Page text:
Did the Jesus of the New Testament Exist?

Part One: Internal and External Evidence from the Early Christians

Did the Jesus of the New Testament ever exist? Was he a genuine historical figure who lived in first century Palestine? Is all we know about this Jesus found only in the four Gospels: Matthew, Mark, Luke, and John.

The world wide web and bookshelves are filled with authors claiming that Jesus is a myth and not a true figure from history. Dan Barker claims:

“The Gospel stories are no more historic than the Genesis creation accounts are scientific. They are filled with exaggerations, miracles, and admitted propaganda. They were written during a context of time when myths were being born, exchanged, elaborated, and corrupted, and they were written to an audience susceptible to such fables. They are cut from the same cloth as other religions and fables of the time. Taking all of this into account, it is rational to conclude that the New Testament Jesus is a myth” (1992,p.378, emp added).

Internal Evidence: Gospels and Letters of the New Testament

In order to investigate the two opposing claims concerning the historicity of Jesus, it is essential to look at both the internal evidence and the external evidence. Internal evidence focuses on the historical proof of existence found in the New Testament. First, there are the four Gospels which tell the story of Jesus’ life on earth: Matthew, Mark, Luke, and John. John begins his gospel by pointing to the tangible evidence of being one of the apostles who saw with his own eyes and heard with his ears concerning the existence of Jesus.

That which was from the beginning, which we have heard, which we have seen with our eyes, which we have looked upon, and our hands have handled, concerning the Word of life— the life was manifested, and we have seen, and bear witness, and declare to you that eternal life which was with the Father and was manifested to us— that which we have seen and heard we declare to you, that you also may have fellowship with us; and truly our fellowship is with the Father and with His Son Jesus Christ. And these things we write to you that your joy may be full (1 John 1:1-4).

Luke states at the beginning of his gospel that various accounts had been written about Jesus. Writing as an investigator of these accounts Luke declares the historicity of Jesus’ life.

Inasmuch as many have taken in hand to set in order a narrative of those things which have been fulfilled among us, just as those who from the beginning were eyewitnesses and ministers of the word delivered them to us, it seemed good to me also, having had perfect understanding of all things from the very first, to write to you an orderly account, most excellent Theophilus, that you may know the certainty of those things in which you were instructed (Luke 1:1-4).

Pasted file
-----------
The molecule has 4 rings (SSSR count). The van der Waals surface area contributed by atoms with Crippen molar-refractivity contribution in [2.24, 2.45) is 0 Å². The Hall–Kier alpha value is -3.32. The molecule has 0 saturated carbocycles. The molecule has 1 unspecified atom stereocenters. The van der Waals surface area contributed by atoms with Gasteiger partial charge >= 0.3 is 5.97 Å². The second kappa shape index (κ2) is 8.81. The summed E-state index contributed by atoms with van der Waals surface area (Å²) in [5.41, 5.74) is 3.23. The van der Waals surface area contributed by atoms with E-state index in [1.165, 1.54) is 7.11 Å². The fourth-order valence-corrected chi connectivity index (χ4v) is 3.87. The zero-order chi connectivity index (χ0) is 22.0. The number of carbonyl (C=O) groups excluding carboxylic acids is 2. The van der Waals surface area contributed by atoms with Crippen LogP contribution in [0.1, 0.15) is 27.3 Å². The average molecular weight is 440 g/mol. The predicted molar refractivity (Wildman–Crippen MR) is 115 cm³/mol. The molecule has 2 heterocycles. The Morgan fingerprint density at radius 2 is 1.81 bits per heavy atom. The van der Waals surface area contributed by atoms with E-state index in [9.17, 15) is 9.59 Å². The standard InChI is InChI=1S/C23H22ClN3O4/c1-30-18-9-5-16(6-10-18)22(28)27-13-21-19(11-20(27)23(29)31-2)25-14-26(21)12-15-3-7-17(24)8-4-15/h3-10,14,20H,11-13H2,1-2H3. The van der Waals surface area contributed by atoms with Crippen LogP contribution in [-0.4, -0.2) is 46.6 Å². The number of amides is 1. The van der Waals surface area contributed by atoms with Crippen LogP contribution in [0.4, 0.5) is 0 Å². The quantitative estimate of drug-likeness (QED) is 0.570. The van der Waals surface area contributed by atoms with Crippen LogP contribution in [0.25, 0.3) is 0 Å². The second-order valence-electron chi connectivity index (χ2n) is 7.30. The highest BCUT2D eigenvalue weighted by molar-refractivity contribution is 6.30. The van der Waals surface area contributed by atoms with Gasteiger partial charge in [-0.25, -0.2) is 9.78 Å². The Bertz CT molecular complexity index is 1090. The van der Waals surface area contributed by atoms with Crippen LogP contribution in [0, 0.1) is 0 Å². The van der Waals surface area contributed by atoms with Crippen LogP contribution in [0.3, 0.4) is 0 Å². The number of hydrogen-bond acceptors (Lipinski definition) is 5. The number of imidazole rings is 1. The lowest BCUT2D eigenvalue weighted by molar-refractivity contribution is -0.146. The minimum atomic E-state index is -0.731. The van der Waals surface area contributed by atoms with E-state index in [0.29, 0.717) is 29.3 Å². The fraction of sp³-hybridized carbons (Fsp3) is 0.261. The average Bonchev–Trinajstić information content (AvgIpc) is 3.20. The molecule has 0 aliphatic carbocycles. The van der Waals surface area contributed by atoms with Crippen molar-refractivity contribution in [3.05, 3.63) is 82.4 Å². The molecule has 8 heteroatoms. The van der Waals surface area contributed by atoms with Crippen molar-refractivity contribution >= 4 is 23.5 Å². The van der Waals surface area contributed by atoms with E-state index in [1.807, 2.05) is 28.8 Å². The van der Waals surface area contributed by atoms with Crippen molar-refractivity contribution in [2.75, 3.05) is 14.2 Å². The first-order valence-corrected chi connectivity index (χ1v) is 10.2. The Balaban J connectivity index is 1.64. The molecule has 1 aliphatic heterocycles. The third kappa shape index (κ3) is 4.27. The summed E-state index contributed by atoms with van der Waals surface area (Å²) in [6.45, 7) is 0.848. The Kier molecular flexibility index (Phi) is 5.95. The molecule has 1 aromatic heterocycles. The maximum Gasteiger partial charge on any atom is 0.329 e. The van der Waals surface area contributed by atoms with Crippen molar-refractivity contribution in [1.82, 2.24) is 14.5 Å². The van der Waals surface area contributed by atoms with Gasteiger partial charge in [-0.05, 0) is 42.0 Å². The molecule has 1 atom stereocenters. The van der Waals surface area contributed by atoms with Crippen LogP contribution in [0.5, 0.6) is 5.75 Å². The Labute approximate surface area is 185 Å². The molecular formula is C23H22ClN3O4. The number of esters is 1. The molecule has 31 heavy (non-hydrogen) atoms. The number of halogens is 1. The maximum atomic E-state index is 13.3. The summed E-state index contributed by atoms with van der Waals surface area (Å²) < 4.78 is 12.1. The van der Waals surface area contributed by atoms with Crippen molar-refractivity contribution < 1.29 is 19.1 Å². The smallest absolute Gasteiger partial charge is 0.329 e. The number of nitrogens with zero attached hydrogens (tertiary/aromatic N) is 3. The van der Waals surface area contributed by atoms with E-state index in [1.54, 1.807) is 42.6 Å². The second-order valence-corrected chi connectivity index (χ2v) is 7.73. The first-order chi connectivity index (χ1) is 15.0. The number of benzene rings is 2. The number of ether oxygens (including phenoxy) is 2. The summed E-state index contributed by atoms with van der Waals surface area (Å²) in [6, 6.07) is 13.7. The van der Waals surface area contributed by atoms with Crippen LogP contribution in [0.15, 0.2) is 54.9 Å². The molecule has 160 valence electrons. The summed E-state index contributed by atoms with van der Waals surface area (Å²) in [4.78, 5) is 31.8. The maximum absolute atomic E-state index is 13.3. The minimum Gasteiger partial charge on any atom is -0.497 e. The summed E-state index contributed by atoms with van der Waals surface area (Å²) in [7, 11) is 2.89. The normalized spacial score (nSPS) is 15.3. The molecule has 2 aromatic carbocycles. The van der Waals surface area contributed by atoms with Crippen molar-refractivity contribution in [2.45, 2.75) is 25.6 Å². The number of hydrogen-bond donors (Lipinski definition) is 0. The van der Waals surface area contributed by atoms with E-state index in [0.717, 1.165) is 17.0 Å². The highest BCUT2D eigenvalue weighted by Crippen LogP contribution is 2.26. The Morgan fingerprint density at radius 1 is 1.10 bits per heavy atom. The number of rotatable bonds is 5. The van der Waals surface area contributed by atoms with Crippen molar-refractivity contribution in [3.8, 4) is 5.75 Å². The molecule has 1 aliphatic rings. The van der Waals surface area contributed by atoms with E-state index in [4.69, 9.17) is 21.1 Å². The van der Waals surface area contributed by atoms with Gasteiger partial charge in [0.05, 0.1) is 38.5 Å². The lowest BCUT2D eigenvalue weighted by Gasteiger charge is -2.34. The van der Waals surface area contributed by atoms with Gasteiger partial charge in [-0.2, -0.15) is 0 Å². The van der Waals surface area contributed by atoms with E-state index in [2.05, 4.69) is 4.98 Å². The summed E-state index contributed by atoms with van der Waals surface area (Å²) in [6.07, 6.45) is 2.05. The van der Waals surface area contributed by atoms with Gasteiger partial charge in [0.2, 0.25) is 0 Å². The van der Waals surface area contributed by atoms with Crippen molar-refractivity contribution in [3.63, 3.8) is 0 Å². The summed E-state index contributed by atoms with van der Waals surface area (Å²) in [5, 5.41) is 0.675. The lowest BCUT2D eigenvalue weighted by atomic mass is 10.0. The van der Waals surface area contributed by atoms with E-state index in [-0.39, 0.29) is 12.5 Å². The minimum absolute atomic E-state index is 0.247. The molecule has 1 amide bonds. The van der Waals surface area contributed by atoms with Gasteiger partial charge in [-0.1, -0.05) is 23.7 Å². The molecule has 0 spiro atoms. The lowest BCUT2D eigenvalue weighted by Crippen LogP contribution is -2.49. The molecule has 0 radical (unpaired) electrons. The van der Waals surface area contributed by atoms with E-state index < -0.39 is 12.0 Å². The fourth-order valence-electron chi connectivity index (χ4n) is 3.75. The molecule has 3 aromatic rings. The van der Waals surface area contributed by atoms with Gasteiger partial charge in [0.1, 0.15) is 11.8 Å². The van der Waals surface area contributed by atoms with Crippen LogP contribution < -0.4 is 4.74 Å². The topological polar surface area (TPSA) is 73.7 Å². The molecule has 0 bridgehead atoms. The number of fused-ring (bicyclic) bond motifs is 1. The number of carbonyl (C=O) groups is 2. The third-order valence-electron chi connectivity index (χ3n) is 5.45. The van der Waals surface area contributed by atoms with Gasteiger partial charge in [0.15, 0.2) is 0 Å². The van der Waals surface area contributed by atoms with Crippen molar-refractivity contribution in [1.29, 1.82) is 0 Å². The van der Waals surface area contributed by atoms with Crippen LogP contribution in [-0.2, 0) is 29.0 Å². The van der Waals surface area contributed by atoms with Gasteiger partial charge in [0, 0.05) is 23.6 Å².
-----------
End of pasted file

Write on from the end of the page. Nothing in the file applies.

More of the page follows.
Besides the Gospels, the rest of the New Testament abounds with evidence of the existence of the historical Jesus. This is especially true in the Book of Acts. Peter accused the Jews assembled at Pentecost: “Therefore let all the house of Israel know assuredly that God has made this Jesus, whom you crucified, both Lord and Christ” (Acts 2:36). The great persecutor of Christianity in the early days of the church, Saul of Tarsus claimed to see Jesus on the road to Damascus. After becoming a Christian, “Saul increased all the more in strength, and confounded the Jews who dwelt in Damascus, proving that this Jesus is the Christ” (Acts 9:22).

External Evidence from Early Christian Writers

The early Christian writers included Polycarp, Clement of Rome, Ignatius, and others. Today, one can still read what they had to say from a perspective of having known the apostles or the men taught by the apostles. No one for the past nineteen hundred years has had the opportunity that the first generation of Christians did.

Some believe that Clement of Rome was a companion of both Paul and Peter (Phil. 4:3). He wrote a letter to the church at Corinth in about AD 95. Of Jesus physical appearance while quoting from Isaiah 53:2. Clement wrote, “Our Lord Jesus Christ…did not come in the prom and pride or arrogance, although He might have done so. Rather, He came in a lowly condition, as the Holy Spirit had declared regarding Him. For he says… ‘He has no form nor glory. Yes, we saw Him, and He had no form nor comeliness. But His form was without eminence, yes, deficient in comparison with the ordinary form of men.” Irenaeus wrote about Clement of Rome, “This man, as he had seen the blessed apostles, and had been conversant with them, might be said to have the preaching of the apostles still echoing [in his ears], and their tradition before his eyes.” (Irenaeus, Heresies bk. 3, chap. 3 sec. 3). Origen describes Clement as “a disciple of the apostles.” (Origen First Things bk. 2, chap. 3, sec. 6).

Some of these men had direct and indirect contact with the apostles of Jesus. For example, Irenaeus knew Polycarp who in turn was very well acquainted with the apostle John. While he was on his way from Asia Minor to Rome for execution, he wrote several letters to churches in what is now modern-day Turkey. Ignatius wrote around 105 AD: “Jesus Christ…was truly born, and did eat and drink…He was truly crucified and died…He was truly of the seed of David according to the flesh, and the Son of God according to the will of Power of God. He was truly born of a virgin.” Ignatius (AD 70-110) in his seven epistles quoted from the books of Matthew, John, 1 Corinthians, James, 1 Peter and others. Ignatius had every opportunity to verify the accuracy of the life of Jesus through the eyewitnesses themselves.

In future bulletin articles more external evidence from both Jewish and Pagan Sources will be considered on the existence of Jesus.

– Daniel R. Vess

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